Charles Murray has an interesting new idea to fix welfare. In essence, he proposes that everyone receive a lump sum welfare payment. The lump sum nature of the payment would virtually eliminate all adverse incentives to which welfare recipients are subject. And it would get much more money back to the people by eliminating the Gargantuan welfare bureacracies. Of course, the taxes needed to fund the lump sum payments would still punish productive behavior. But reducing the destructive effect on recipients would be a real advance.
For a detailed discussion of the destructive incentives of federal and state welfare programs in New Mexico look here (pp. 12-18).
At last some good news from the session:
NEW MEXICO MOVES ON MEDICAID. The sense of the Senate “memorial” in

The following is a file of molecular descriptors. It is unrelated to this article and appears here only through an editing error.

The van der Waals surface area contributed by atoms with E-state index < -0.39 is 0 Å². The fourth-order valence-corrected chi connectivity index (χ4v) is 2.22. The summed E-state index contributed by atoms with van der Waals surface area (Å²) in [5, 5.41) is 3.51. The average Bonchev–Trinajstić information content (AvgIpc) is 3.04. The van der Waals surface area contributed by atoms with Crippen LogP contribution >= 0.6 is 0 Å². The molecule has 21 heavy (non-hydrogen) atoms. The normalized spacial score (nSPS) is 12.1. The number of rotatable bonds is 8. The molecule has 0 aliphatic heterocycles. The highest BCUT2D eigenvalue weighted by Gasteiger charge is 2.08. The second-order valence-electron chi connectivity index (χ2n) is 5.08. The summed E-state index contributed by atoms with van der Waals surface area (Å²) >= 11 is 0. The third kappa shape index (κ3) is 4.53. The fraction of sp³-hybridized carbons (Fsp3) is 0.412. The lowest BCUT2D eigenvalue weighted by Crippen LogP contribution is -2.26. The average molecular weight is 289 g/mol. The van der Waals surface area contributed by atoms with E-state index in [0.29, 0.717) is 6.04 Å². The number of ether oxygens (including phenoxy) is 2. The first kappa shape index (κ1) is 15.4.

New Mexico which we highlighted in “LTC Bullet: State Moves Toward Private
LTC Financing Alternatives,” Tuesday, February 7, 2006 passed on a vote of
42 to nothing. The memorial urges consideration of LTC insurance and home
equity conversion to relieve Medicaid’s fiscal woes and proposes a study
and conference toward that end.
HT: Center for Long-Term Care Reform, Inc.
Here is a great idea for New Mexico. If you don’t think eligibility requirements for various welfare programs are complex, then you should spend a little time navigating around here and here and here. Get the idea about the cumbersome system that Texas’s streamlining is attempting to reduce?
As an added benefit Texas style streamlining may give us insights into how to fix incentive problems. For more on welfare incentives look here (pp. 12-19).